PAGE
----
Levi Strauss (LS&Co.) says it is creating a cleaner jean. The iconic brand is pioneering a new operating model, called Project F.L.X. (future-led execution), which employs digital techniques to slash the ‘number of chemical formulations’ used in the traditional labour-intensive methods of making the jeans.
Replacing this previously ‘chemical-reliant process’ with laser technology, to finish the jeans, is in line with the company’s pledge to generate zero discharge of hazardous chemicals by 2020.
“Thirty years ago, jeans were only available in three shades: rinsed, stonewashed and bleached. Today those three shades have exploded into endless variations, all produced with very labour-intensive jobs and long lists of chemical formulations,” explained Bart Sights, vice president of technical innovation at Levi Strauss & Co. and head of the company’s Eureka Innovation Lab. “We’re designing a cleaner jean for the planet and the people who make Levi’s® jeans, and we’re doing it on a scale that no one else has achieved to date.”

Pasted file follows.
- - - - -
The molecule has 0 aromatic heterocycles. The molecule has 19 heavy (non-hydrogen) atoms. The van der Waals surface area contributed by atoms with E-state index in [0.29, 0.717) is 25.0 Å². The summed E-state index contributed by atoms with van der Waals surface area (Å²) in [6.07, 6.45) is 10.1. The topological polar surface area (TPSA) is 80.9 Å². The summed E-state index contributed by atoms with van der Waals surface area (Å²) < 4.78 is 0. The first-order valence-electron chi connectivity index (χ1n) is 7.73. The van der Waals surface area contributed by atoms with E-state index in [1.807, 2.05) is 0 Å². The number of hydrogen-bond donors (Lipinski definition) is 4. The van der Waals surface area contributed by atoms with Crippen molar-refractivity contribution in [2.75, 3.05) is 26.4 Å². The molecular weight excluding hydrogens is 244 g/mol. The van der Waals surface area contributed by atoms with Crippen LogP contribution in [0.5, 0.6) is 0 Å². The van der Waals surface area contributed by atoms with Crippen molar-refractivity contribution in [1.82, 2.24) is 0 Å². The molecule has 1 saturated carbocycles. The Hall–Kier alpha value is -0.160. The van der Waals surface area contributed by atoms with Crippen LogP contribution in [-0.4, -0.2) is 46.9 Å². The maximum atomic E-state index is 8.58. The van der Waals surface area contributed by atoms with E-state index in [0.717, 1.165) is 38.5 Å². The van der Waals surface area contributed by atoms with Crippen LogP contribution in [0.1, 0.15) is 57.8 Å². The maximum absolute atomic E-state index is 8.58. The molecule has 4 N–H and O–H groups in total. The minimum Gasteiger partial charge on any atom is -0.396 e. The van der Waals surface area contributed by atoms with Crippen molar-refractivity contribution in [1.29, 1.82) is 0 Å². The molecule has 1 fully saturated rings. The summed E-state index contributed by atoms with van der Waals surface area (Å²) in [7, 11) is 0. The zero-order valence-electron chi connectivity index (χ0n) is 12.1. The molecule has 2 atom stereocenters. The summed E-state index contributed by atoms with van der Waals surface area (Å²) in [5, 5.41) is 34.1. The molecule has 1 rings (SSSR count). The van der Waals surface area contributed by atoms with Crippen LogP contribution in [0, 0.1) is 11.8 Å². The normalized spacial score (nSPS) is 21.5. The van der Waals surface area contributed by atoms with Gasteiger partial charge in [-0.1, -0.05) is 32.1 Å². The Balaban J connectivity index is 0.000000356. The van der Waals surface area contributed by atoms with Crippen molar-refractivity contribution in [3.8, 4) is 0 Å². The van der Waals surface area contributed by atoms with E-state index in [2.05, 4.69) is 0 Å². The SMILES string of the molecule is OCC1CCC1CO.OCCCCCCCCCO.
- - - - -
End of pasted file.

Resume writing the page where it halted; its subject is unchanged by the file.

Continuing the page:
The Project is also expected to reduce waste by more accurately matching supply with demand. And the company believes it should lead to water savings, something it already has a strong record on, having shown it can us 100% recycled in the ‘final manufacturing stages’.
Robert Strand, executive director for the Berkeley-Haas Center for Responsible Business, added: “This is a significant win for the industry. It’s inspiring to see how LS&Co. used constraints to drive innovation, paving the way for a more sustainable apparel industry. This is an important step forward that I hope others will follow.”